Monday 24 July 2017

Synge's photography exposed at last

Art technician Antoinette Emoe pushes the 'Reclining Figure No 2' by Henry Moore, as her colleagues Mark Brehan and Graham Cahill hang Jack B Yeats's paintings 'The Small Ring' (1930) and 'Ball Alley' (1927) at the Irish Museum of Modern Art
Art technician Antoinette Emoe pushes the 'Reclining Figure No 2' by Henry Moore, as her colleagues Mark Brehan and Graham Cahill hang Jack B Yeats's paintings 'The Small Ring' (1930) and 'Ball Alley' (1927) at the Irish Museum of Modern Art
Ken Sweeney

Ken Sweeney

THEY are famous as some of our best-known playwrights and patriots, but a new exhibition reveals how each was also a keen photographer.

A major collection at the Irish Museum Of Modern Art (IMMA) is to feature rare photographs taken by playwrights JM Synge and George Bernard Shaw, along with human-rights activist and rebel Roger Casement.

It was in 1898 that JM Synge arrived on the Aran Islands to find inspiration after being told to go there and "find a life that has never been expressed in literature" by his friend WB Yeats.

The islands provided him with the material for his best and most beloved one-act play, 'Riders to the Sea', as well as his masterpiece, 'Playboy of the Western World'.

However, the same rugged island life that inspired his plays is also to be seen in his personal photographs, shown as part of the exhibition 'The Moderns: The Arts In Ireland from 1900s to 1970s'.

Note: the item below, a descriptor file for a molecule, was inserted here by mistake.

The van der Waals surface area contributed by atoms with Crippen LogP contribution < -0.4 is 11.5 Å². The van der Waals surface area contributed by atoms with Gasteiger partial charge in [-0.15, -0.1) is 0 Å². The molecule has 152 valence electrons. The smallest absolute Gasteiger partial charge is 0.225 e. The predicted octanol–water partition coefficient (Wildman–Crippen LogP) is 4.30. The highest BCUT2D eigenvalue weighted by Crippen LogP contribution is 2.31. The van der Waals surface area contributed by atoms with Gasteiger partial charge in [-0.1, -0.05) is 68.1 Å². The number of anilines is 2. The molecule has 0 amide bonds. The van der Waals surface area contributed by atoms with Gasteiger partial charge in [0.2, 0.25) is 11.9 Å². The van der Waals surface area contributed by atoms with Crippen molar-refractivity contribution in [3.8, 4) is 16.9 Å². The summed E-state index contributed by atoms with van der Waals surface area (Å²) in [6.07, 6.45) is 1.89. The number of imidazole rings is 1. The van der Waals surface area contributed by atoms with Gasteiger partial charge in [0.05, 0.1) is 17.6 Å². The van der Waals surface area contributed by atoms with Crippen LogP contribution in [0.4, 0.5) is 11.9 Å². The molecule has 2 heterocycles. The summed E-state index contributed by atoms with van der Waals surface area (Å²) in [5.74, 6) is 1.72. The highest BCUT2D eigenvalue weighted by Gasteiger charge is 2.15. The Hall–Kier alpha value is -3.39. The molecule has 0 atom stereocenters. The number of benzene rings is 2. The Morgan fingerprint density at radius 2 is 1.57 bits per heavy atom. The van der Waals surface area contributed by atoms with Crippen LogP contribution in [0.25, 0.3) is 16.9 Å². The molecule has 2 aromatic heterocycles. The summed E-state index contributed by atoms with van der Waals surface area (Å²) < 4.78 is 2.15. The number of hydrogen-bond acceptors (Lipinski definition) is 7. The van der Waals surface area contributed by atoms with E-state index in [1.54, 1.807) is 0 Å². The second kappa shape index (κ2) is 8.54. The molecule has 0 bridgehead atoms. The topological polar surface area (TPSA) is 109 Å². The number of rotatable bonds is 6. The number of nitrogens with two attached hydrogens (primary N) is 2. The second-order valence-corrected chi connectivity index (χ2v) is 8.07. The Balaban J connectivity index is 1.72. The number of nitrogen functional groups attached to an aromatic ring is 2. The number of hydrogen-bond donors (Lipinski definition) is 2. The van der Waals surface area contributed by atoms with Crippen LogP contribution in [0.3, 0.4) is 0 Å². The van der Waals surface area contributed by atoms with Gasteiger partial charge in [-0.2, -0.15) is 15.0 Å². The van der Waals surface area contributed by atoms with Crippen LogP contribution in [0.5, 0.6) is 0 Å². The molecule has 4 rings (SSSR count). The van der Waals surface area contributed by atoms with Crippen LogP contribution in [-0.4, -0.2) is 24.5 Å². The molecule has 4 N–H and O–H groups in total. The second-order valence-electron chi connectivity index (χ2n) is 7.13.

"When you look at his pictures you can see the imagery which inspired Synge. He had a great visual sense, which translated on to the page from scenes he captured like this," Christina Kennedy, Head of Collections at IMMA, told the Irish Independent.

However, while Synge and fellow playwright George Bernard Shaw, whose self-portraits are featured in the exhibition, used photography as an art form, Irish human-rights activist Roger Casement picked up a camera to document abuse of indigenous tribes across Africa and South America.

Working for the British Foreign Office, he gained an international reputation for work in the Congo in 1910 when he exposed the murder, violation and constant flogging to which natives were subjected by agents of a rubber company.

He then moved on to investigating charges of ill treatment of natives in the Putumayo region of Peru, again an area of rubber production, where he took the photographs of local tribes.

One of the most ambitious exhibitions ever undertaken by IMMA, 'The Moderns' features some 250 works by more than 180 artists, writers, film-makers, architects, designers and composers, from Eileen Gray to Jack B Yeats and Francis Bacon, to first editions by Irish writers, including James Joyce, Brian Friel and Seamus Heaney.

The exhibition will be officially opened by Tourism, Culture and Sport Minister Mary Hanafin at 7.30pm next Tuesday.

Irish Independent

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